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Sleeping beauty of Vân Phong Bay

Update: August, 25/2017 - 10:11
Beautiful sunset: The amazing Vân Phong Bay. — Photo dulichnhatrang.com
Viet Nam News

A scenic area in the southern coastal province of Khánh Hòa, Vân Phong looks like a sleeping beauty on an endless sea.

From the city of Nha Trang, we travel 80km north, until we reach Vân Phong on a beautiful, sunny day.

The bay is known as an ensemble of many small gulfs and multi-shaped islands.

The most recognisable island is Bịp Island, also named Điệp Sơn (Mountain of Butterfly Island), with 83 households with limited access to electricity and fresh water. 

Parting of the sea: The road under the sea level in Điệp Sơn island. — Photo vivudulich.top

The island consists a group of three smaller islands and the journey to explore the island starts from Vạn Giã Town. After an hour on sea, dreamy Điệp Sơn Island began to form on the horizon.

The most staggering thing about the island is the unique and stunning road a metre under sea level, which is 700m long and connects the middle island with the Mountain of Butterfly Island.

“Strolling on this road brings about extreme excitement, a thrill and a bit of scare when we walk among the infinite ocean. I really like to watch the fish swimming on the two sides and wave to boats passing by,” said my travel partner Nguyễn Thanh Thúy.

Tranquil: Hòn Ông (Whale Island) in central Khánh Hòa Province. — Photo Phượt.com

We spent a short time on Điệp Sơn Island before heading to Ông Island (The Whale Island). Different from other tourism islands in the fact it is uninhabited, we only found a resort called Whale Island Resort, which provides all services on this island.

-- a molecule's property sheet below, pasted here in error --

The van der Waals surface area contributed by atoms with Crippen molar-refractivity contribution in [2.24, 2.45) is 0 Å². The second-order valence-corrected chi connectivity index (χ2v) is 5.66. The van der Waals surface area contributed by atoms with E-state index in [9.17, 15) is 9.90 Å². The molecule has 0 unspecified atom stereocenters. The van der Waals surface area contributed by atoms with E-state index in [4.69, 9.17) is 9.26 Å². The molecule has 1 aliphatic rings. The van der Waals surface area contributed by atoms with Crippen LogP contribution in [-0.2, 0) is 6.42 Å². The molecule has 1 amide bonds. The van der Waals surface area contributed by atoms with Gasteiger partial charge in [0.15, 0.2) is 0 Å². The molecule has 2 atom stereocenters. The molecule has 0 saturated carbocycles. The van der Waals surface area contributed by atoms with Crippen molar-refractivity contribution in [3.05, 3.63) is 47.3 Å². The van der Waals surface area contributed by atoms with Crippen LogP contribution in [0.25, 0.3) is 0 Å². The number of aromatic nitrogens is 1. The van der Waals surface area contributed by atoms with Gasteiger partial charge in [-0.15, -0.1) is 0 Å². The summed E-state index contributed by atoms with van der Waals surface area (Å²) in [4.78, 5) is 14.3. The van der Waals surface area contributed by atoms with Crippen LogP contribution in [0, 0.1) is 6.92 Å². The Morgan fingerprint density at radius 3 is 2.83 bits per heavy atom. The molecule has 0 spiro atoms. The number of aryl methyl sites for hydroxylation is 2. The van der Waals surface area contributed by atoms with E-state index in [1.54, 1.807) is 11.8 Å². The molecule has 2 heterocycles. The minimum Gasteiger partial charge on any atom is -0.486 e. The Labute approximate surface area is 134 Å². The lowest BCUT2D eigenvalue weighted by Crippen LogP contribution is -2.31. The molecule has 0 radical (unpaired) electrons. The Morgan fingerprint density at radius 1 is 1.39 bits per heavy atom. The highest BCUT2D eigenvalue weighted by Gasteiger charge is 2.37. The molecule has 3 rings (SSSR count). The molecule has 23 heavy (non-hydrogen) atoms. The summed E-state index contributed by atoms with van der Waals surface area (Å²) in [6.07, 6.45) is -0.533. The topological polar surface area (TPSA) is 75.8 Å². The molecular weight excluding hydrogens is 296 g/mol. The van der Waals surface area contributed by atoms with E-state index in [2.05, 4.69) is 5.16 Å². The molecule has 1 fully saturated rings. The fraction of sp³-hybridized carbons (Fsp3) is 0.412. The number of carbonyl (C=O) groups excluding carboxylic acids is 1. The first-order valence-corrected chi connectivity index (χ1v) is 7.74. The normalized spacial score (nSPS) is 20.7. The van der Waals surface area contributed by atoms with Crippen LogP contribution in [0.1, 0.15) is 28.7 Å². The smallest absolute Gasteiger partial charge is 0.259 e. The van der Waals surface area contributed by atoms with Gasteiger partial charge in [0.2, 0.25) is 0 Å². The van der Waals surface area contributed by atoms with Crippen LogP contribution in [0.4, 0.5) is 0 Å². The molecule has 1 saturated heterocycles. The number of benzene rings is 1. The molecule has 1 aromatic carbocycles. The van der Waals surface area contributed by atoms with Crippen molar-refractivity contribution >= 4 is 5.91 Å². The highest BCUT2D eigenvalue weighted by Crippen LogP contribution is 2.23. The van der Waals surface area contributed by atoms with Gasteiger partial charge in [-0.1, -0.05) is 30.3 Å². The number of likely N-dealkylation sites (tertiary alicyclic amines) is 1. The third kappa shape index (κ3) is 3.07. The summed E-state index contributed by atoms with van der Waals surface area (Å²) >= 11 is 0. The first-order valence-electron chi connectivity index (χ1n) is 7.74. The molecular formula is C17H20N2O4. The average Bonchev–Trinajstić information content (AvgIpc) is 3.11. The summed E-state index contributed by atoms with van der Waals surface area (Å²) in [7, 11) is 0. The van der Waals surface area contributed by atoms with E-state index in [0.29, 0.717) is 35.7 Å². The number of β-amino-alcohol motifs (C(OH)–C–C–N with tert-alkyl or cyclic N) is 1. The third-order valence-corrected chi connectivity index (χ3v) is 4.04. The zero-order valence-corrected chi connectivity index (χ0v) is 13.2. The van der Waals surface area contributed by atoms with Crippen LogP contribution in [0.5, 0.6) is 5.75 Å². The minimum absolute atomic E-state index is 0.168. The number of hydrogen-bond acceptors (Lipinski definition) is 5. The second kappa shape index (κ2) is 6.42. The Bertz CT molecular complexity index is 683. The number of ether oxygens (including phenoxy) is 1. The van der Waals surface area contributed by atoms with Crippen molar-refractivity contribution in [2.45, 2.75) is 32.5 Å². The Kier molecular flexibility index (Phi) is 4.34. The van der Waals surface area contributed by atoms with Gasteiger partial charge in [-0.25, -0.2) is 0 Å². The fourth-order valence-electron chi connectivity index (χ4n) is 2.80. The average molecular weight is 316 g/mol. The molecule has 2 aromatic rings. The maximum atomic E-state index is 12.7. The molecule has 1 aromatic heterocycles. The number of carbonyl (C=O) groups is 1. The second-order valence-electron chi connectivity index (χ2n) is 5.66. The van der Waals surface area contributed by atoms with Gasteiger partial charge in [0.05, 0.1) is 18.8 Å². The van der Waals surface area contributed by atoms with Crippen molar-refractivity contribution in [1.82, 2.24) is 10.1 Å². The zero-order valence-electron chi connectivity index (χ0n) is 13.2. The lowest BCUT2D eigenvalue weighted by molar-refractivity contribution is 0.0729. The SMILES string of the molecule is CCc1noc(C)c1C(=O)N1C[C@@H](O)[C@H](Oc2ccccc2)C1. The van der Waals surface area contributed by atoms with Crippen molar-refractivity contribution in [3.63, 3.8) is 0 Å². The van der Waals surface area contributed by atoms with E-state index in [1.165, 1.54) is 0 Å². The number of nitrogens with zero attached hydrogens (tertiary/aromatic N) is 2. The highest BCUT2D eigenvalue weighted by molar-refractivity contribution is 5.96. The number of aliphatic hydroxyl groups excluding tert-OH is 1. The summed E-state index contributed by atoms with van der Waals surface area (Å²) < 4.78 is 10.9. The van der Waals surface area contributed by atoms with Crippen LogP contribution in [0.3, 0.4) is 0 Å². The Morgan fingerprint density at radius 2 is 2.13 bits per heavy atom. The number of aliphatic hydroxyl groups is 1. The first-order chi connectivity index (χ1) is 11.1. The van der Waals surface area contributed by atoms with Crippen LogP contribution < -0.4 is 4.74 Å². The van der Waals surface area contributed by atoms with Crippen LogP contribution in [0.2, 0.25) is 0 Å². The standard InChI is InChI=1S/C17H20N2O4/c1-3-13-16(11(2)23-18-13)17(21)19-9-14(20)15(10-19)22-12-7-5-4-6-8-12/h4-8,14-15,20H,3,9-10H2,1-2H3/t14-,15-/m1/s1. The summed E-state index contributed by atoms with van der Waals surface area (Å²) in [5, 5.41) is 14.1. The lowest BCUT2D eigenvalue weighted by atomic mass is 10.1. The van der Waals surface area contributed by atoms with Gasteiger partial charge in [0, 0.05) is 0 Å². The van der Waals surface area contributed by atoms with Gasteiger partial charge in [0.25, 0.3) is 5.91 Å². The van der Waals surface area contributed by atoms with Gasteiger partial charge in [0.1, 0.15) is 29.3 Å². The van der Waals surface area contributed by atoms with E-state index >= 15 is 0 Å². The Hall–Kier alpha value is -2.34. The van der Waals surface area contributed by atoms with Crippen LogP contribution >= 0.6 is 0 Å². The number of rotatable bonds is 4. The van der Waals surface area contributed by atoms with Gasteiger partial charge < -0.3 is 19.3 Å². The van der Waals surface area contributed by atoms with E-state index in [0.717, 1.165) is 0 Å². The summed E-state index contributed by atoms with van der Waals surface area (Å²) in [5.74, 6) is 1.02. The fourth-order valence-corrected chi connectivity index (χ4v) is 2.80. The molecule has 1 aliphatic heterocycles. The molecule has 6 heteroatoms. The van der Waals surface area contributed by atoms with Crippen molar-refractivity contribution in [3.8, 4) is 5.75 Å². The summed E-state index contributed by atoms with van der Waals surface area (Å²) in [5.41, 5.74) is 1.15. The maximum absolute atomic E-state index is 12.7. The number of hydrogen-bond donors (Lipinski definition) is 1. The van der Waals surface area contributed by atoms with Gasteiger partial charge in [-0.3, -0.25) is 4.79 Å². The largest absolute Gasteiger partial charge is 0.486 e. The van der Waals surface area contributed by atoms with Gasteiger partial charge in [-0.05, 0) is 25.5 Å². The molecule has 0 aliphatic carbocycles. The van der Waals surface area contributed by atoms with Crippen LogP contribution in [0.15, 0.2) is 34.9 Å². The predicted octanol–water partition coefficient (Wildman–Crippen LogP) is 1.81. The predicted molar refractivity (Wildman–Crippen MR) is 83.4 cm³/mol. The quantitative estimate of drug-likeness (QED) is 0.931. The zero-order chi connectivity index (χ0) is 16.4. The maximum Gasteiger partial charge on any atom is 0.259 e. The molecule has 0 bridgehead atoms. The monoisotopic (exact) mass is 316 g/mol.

Environmental protection is a taken seriously on the island, showed by the signboard my friend read saying, “no fishing or bird hunting are allowed on the island”.

I think the island is created for sea lovers, who would like to explore unspoilt, desolated and pristine destinations, or who wish to temporarily escape the suffocating urban life, as well as newlyweds on honeymoon. 

A couple from New Zealand who were vacationing there told me the island was nine or 10 stars in terms of style and location.

Greenery: The scenery of Hòn Lớn Island. — Photo ivivu.com

Staying several days on the island, we hired a boat to reach Đầm Môn Peninsula. With a total area of 128 squ.km, including 20 islands and a primival forest, Đầm Môn Beach is silent, calm and fresh. Since it is covered and protected by Hòn Gốm and Hòn Lớn peninsulas, big waves rarely hit the beach. 

Across the peninsula, we headed to Sơn Đừng (or Xuân Đừng) Hamlet. A small one with only ten households, the hamlet is home to the Đàng Hạ ethnic minority, whose ancestors are Malaysians or Indonesians who were shipwrecked on the island in the 18th or 19th century.

The hamlet has no roads, as people travel across the sand. As for the beach, I have never seen anywhere so picturesque, probably as it was devoid of visitors.

Magnificent: The Điệp Sơn Island. — Photo zing.vn

What is odd here is you can find fresh water from the beach’s sand. Taking a few steps from the sea, digging sand close to the salt water, fresh water will rise in the small hole. Not far from the beach is Lách plain, a breathtaking site of coral and stone.

Northwest of Vân Phong Bay is Hòn Gốm Peninsula, a natural complex of small mountain ranges and sand dunes. Hòn Gốm looks like outreached hands treasuring the diamond of Hòn Lớn (Big Island). The island covers and protects Vân Phong Bay so ships can shelter from big storms.

We finished our trip by boating to Twins Cape at Hòn Gốm. Bearing the name because of two stones pointing to the East Sea, we couldn’t take our eyes from the imposing view of the bay and the stone masterpieces.

To me, Vân Phong Bay should be known as the Mother of islands instead of Sleeping Beauty, as the beauty of this place is far from hidden. — VNS

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